Lilac syrup is perfect for drizzling over some Sunday morning pancakes, crepes, or waffles.
(Honestly it makes a great dipping sauce for these Pancake Bites for when you’re on the go too)!
It can also go in cocktails and iced teas. I will say that this syrup is a bit thicker than normal simple syrups that you’d usually use in drinks. If you want the perfect cocktail simple syrup, decrease the sugar by one cup and keep everything else the same!
My favorite way I’ve used it is in this Lilac Lemon Pound Cake. Holy crap it’s amazing!
Lilac Syrup FAQs
Why do we add the blueberries?
100% Lilac syrup doesn’t have the most appetizing color. Tbh it’s the color of pee. Which, I mean, whatever floats your boat, but I think the blueberries make this much more appealing, don’t you? I mean most of us do eat with our eyes first, especially in the Instagram age.
But do the blueberries affect the taste?
Not really. I can’t tell the difference because we use so few. These really are just more for the coloring of this lilac recipe!
Why do I need to stir continuously?
Stirring the sugar and water continuously while the sugar dissolves is crucial. By stirring you are helping to better break down the sucrose into a smaller molecule.
Thus, when the syrup cools, it will stay smooth rather than crystallizing again and leaving you with a gritty syrup. #science
Why do we take off all the greenery?
Removing all the greenery is super important because the green stuff is bitter AF.
- 1 cup water
- 2 cups sugar
- 1 cup lilac flowers clean and off the stem
- 3-7 blueberries (depending on how deep of a purple you want)
- In a medium saucepan combine your water and sugar. On medium heat, continually whisk your sugar and water until the sugar dissolves and the solution is clear.
- Add your lilacs and blueberries. Allow the mixture to come to a boil. Allow it to boil for 3-4 minutes before removing from heat and straining the syrup into a jar.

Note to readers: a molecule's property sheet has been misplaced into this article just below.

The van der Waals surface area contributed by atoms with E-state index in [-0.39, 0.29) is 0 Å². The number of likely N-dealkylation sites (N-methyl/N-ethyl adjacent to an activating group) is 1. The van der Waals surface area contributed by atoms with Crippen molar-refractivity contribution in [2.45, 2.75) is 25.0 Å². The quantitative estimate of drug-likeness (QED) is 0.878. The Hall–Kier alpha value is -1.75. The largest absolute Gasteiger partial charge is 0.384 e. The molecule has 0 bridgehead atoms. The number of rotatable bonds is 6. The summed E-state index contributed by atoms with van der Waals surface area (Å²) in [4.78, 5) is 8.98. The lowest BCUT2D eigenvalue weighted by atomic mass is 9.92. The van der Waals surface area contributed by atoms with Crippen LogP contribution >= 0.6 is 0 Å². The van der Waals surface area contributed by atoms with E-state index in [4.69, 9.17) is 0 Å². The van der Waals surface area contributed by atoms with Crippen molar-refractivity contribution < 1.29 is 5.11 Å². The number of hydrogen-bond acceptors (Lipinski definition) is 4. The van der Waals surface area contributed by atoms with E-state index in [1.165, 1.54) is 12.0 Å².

- As the syrup cools, it will thicken. Leave in the fridge overnight for best results.
- Use in your favorite summer drinks, over pancakes, in baked good, etc. One jar can last up to 3 months in the fridge.
Lilac Infused Honey
This is a super easy lilac recipe to make your honey a little extra fancy.
Lilac Honey FAQs
Can I use another flower instead of lilacs?
Of course! Lavender, fruit blossoms, and other similar edible flowers are great infused in honey.
Will the honey go bad?
Honey by itself has no expiration date…ever. It lasts forever.
However, infused honey is a different story. Because honey is predigested by bees, it’s pretty much immortal now.
Actually, water is what makes it possible for honey to go bad. And since flowers are filled with water, your honey can go bad.
The safe way to go is to use your infused honey within a month and keep it in the fridge.
What if I don’t want to store the honey in the fridge?
If you are using dried lilacs, you can treat it as normal honey and leave it in the cabinet.
It should keep much, much longer and is much better to give as a gift or to use if you are a forgetful person like me.
Lilac Infused Honey
- 1 cup raw, unfiltered honey
- 2 cup lilac flowers, green stems removed cleaned
- Layer honey and lilacs in a small jar (like a jam jar). Put the lid on tightly and leave in the fridge for 2 weeks before using. (Keep in fridge for up to 2 months).
Other Lilac Recipes You Can Try
If you have extra lilacs left over, but aren’t feeling up to making more lilac recipes ,don’t let them go to waste! Besides putting them in a little vase to fill your apartment with fragrant smells, try a couple other ideas!
(If you are feeling up to trying a few more recipes, check out the Lilac Lemon Pound Cake Recipe and our Lilac Lemonade).
Dry the petals
It’s a great way to be able to safely gift your infused honey around the holidays to friends and neighbors.
This is also great for out of season baking. Lilacs are plentiful in the dead of winter but that doesn’t mean you won’t be craving some summer flavors.
You can technically rehydrate the petals or use dried petals for decoration on cakes and other baked goods.
You can also make your own lilac body scrub for a luxurious shower.
Lilac is a unique and tasty flavor that is great to use when you want to shake things up with your baking creativity. Decently versatile and not overpowering, lilac is a subtle and interesting addition to most of our citrus summer treats.
And it should be because once you’ve made some these easy lilac recipes, take a pic, post it on the gram and make sure to tag me (@thefulfillmentpill)! I love seeing you creations and really, if you don’t post it on Instagram, did it even happen?
Did you guys enjoy this article? Would you like me to do more posts on how to use certain ingredients in the kitchen? Let me know in the comments!
Sharing is caring! Do you know someone who would needs to try these unique lilac uses? Share it with them!
Don’t forget to get your free copy of The Small Batch Frenzy! Seriously, the brownies, cookies, and everything else in here will pair great with some delicious honey lavender cupcakes!
See you soon, friends!